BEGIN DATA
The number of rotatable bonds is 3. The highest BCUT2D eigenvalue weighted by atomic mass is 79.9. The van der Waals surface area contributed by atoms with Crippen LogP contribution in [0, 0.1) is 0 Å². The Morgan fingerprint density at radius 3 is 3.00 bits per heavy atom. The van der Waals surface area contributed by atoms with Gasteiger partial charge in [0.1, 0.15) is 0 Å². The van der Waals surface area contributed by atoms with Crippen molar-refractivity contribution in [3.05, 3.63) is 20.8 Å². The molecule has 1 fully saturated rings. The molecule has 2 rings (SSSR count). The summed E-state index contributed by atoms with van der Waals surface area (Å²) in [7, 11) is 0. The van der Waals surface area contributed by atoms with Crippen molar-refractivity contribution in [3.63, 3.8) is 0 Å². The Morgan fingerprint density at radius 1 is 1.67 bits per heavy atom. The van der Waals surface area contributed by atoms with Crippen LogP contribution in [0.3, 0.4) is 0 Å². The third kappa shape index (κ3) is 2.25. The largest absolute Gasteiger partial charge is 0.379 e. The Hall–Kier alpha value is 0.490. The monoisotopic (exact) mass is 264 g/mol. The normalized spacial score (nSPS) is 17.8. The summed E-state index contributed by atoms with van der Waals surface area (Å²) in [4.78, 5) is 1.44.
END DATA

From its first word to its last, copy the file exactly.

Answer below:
The number of rotatable bonds is 3. The highest BCUT2D eigenvalue weighted by atomic mass is 79.9. The van der Waals surface area contributed by atoms with Crippen LogP contribution in [0, 0.1) is 0 Å². The Morgan fingerprint density at radius 3 is 3.00 bits per heavy atom. The van der Waals surface area contributed by atoms with Gasteiger partial charge in [0.1, 0.15) is 0 Å². The van der Waals surface area contributed by atoms with Crippen molar-refractivity contribution in [3.05, 3.63) is 20.8 Å². The molecule has 1 fully saturated rings. The molecule has 2 rings (SSSR count). The summed E-state index contributed by atoms with van der Waals surface area (Å²) in [7, 11) is 0. The van der Waals surface area contributed by atoms with Crippen molar-refractivity contribution in [3.63, 3.8) is 0 Å². The Morgan fingerprint density at radius 1 is 1.67 bits per heavy atom. The van der Waals surface area contributed by atoms with Crippen LogP contribution in [0.3, 0.4) is 0 Å². The third kappa shape index (κ3) is 2.25. The largest absolute Gasteiger partial charge is 0.379 e. The Hall–Kier alpha value is 0.490. The monoisotopic (exact) mass is 264 g/mol. The normalized spacial score (nSPS) is 17.8. The summed E-state index contributed by atoms with van der Waals surface area (Å²) in [4.78, 5) is 1.44.